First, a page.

Columbia County Residents Are Looking For More Local Restaurants



With the announces new KFC in Evans recently and the opening of Wendy’s in Martinez last week, Columbia County’s restaurant list continues to grow, despite a slow growing trend in restaurant development due to the COVID-19 pandemic, according to Robbie Bennett, executive director of county development. Authority.

As the county continues to add large companies like the new two Amazon fulfillment centers and another anonymous occupant in the White Oak Business Park, the need and desire for more restaurants is increasing.

Where’s the beef… and the bars?

When asked what types of restaurants she would like to see in Columbia County, Martinez resident Cynthia Stuckey replied, “other than chicken, pizza or burgers.”

“A bagel store would be great,” she said. “But we always like local places better.”

Columbia County residents like Stuckey have expressed on social media and in the community the lack of variety in restaurants – with some saying the entire area is made up of chicken and Mexican restaurants.

But of the 227 fast food and fast food restaurants that The Augusta Chronicle has counted in the 290 square mile county, 10.1% are chicken restaurants, including Zaxby’s, KFC, and Wild Wing Cafe. Another 10.1% are Mexican restaurants. Fast food establishments represent 11.8% and pizzas on site, take out and delivery represent 11%.

“We’ve had a lot of them in the past like Pickles, Twisted Burrito… but they never seem to last,” said Nora Goolsby. “Everyone seems to want it but then it doesn’t. I don’t understand.”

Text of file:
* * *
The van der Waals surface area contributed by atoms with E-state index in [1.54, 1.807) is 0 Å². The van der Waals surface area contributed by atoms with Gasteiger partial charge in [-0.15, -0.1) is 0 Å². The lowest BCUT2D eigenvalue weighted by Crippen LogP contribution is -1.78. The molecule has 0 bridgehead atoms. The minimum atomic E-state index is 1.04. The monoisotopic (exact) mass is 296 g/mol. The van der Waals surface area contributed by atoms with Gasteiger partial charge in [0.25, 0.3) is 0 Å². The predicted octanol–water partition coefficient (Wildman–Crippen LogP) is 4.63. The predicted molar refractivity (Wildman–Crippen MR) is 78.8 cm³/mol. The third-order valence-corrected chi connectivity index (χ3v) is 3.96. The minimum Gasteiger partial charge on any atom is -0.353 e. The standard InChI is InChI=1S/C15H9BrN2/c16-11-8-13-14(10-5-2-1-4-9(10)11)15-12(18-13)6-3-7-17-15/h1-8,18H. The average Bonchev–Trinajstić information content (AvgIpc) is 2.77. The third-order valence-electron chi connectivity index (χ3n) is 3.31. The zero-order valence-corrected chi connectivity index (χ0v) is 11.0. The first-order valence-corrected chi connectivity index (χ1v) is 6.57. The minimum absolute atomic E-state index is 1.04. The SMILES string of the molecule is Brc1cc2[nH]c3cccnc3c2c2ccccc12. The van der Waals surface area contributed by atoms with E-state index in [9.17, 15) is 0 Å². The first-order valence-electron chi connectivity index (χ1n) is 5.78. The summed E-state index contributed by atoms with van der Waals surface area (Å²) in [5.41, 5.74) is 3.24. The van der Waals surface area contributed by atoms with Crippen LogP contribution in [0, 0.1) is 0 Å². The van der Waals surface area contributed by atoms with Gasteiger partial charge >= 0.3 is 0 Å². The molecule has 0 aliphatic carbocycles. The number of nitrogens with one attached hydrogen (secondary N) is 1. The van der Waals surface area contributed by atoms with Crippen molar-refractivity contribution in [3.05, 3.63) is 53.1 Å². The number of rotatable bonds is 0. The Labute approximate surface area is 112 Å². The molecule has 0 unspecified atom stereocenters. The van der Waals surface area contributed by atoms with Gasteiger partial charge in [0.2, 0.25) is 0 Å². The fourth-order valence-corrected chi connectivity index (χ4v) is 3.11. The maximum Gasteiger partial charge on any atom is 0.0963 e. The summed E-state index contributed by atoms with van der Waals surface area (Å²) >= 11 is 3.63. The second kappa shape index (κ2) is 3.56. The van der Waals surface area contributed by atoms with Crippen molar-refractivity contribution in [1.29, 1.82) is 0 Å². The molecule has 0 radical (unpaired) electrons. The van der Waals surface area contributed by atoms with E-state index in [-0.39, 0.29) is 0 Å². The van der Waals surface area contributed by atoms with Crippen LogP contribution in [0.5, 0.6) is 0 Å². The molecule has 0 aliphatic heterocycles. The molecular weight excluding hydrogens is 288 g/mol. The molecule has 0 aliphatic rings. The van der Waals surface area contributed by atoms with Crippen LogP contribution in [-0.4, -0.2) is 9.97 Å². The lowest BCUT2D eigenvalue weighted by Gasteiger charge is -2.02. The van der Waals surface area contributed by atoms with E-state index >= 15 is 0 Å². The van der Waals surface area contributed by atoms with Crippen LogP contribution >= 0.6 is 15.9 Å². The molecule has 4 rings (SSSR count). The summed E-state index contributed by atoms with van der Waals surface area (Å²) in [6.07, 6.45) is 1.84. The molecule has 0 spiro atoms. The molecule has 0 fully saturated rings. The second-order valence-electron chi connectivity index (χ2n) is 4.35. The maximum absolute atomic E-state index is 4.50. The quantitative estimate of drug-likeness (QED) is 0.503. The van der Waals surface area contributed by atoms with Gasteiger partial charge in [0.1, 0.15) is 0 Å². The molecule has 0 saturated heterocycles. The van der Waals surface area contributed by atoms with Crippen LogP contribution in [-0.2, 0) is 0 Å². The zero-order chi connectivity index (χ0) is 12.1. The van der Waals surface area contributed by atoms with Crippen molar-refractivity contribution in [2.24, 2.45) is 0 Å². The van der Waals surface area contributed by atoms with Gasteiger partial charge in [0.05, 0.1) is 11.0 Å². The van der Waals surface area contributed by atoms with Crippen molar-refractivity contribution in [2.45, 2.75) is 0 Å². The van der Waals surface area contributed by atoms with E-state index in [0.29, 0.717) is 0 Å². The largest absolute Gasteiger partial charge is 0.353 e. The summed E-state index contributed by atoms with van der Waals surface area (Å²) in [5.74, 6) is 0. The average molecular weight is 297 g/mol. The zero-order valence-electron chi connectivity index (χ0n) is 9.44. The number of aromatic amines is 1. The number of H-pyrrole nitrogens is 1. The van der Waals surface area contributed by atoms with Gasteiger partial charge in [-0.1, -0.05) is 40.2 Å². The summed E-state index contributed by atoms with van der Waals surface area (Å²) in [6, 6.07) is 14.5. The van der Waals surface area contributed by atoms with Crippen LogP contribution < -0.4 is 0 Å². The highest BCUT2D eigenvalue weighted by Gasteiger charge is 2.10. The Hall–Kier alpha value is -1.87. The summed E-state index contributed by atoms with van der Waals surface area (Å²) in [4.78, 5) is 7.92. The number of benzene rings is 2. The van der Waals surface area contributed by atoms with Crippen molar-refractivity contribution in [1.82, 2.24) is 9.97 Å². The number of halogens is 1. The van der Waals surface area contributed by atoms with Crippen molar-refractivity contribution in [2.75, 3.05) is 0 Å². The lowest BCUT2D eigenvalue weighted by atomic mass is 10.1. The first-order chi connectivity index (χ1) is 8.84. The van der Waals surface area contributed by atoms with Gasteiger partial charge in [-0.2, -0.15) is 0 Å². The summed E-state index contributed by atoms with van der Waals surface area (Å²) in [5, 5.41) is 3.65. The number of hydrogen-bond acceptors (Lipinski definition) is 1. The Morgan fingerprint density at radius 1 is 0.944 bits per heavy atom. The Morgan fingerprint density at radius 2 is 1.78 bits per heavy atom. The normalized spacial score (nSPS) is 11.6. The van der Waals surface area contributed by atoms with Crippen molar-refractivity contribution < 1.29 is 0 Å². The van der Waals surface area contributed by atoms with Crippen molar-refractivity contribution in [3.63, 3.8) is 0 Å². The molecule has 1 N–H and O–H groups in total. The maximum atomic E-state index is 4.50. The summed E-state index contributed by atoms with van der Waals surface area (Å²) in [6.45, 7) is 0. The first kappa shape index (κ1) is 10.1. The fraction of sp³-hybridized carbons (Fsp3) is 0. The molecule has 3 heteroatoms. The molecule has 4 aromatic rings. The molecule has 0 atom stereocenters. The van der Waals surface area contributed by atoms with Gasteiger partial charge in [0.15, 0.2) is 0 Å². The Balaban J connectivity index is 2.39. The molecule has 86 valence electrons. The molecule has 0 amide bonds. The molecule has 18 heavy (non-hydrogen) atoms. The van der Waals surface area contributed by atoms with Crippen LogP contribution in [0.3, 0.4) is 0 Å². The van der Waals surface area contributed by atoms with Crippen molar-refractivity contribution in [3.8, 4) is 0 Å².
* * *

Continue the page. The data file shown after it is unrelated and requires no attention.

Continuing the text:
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Columbia County will apparently gain another chicken restaurant in the old PDQ location at the corner of North Belair and Washington Roads. Jordan Trotter Real Estate announced on his Facebook page in January that Slim Chickens, an Arkansas-based chain, would be there and teams have been spotted working on the building in recent weeks. County records also confirm that Slim Evans LLC purchased the building. Attempts to reach Slim Chickens for comment were unsuccessful.

But, as Bennett pointed out, the area is full of ethnic restaurants if people are willing to step out of their comfort zone and possibly move to another part of the county for dinner. Chinese, Japanese, Vietnamese, Thai, Indian, Korean, German and Italian restaurants account for 21.1% of local restaurants.

“There is a nice strain here that has been happening over the past couple of years,” Bennett said.

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The catering offers in the minority include:

  • Sandwiches and delicatessens like Subway and McAllister’s – 6.6%
  • Coffees including Panera Bread, Starbucks and Rooted – 6.6%
  • Burger restaurants like Bobby’s Cheeseburger and Gary’s Hamburgers – 4.8%
  • Diners including Waffle House and That Flippin Egg – 4.4%
  • Family-style restaurants like The Acorn Restaurant and Goolsby’s – 3.9%